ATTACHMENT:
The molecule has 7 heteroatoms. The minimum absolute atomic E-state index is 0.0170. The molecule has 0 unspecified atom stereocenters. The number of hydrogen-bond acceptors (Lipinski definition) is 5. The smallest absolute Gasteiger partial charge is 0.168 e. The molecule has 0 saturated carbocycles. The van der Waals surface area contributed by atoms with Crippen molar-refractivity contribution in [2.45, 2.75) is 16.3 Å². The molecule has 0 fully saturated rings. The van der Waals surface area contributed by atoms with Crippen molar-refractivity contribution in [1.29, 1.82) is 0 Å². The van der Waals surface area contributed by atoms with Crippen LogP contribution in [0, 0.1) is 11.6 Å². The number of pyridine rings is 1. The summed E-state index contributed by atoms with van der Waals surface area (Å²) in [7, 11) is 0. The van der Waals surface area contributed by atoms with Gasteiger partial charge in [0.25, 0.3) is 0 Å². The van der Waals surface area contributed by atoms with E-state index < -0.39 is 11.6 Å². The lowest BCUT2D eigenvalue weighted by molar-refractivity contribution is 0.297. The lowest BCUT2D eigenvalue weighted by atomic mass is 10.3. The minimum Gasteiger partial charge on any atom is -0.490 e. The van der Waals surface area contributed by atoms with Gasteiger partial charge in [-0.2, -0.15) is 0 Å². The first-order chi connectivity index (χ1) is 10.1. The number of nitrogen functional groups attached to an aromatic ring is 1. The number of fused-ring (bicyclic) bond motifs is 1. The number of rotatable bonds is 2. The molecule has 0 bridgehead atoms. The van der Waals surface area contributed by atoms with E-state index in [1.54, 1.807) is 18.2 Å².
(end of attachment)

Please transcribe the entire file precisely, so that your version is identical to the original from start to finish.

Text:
The molecule has 7 heteroatoms. The minimum absolute atomic E-state index is 0.0170. The molecule has 0 unspecified atom stereocenters. The number of hydrogen-bond acceptors (Lipinski definition) is 5. The smallest absolute Gasteiger partial charge is 0.168 e. The molecule has 0 saturated carbocycles. The van der Waals surface area contributed by atoms with Crippen molar-refractivity contribution in [2.45, 2.75) is 16.3 Å². The molecule has 0 fully saturated rings. The van der Waals surface area contributed by atoms with Crippen molar-refractivity contribution in [1.29, 1.82) is 0 Å². The van der Waals surface area contributed by atoms with Crippen LogP contribution in [0, 0.1) is 11.6 Å². The number of pyridine rings is 1. The summed E-state index contributed by atoms with van der Waals surface area (Å²) in [7, 11) is 0. The van der Waals surface area contributed by atoms with Gasteiger partial charge in [0.25, 0.3) is 0 Å². The van der Waals surface area contributed by atoms with E-state index < -0.39 is 11.6 Å². The lowest BCUT2D eigenvalue weighted by molar-refractivity contribution is 0.297. The lowest BCUT2D eigenvalue weighted by atomic mass is 10.3. The minimum Gasteiger partial charge on any atom is -0.490 e. The van der Waals surface area contributed by atoms with Gasteiger partial charge in [-0.2, -0.15) is 0 Å². The first-order chi connectivity index (χ1) is 10.1. The number of nitrogen functional groups attached to an aromatic ring is 1. The number of fused-ring (bicyclic) bond motifs is 1. The number of rotatable bonds is 2. The molecule has 0 bridgehead atoms. The van der Waals surface area contributed by atoms with E-state index in [1.54, 1.807) is 18.2 Å².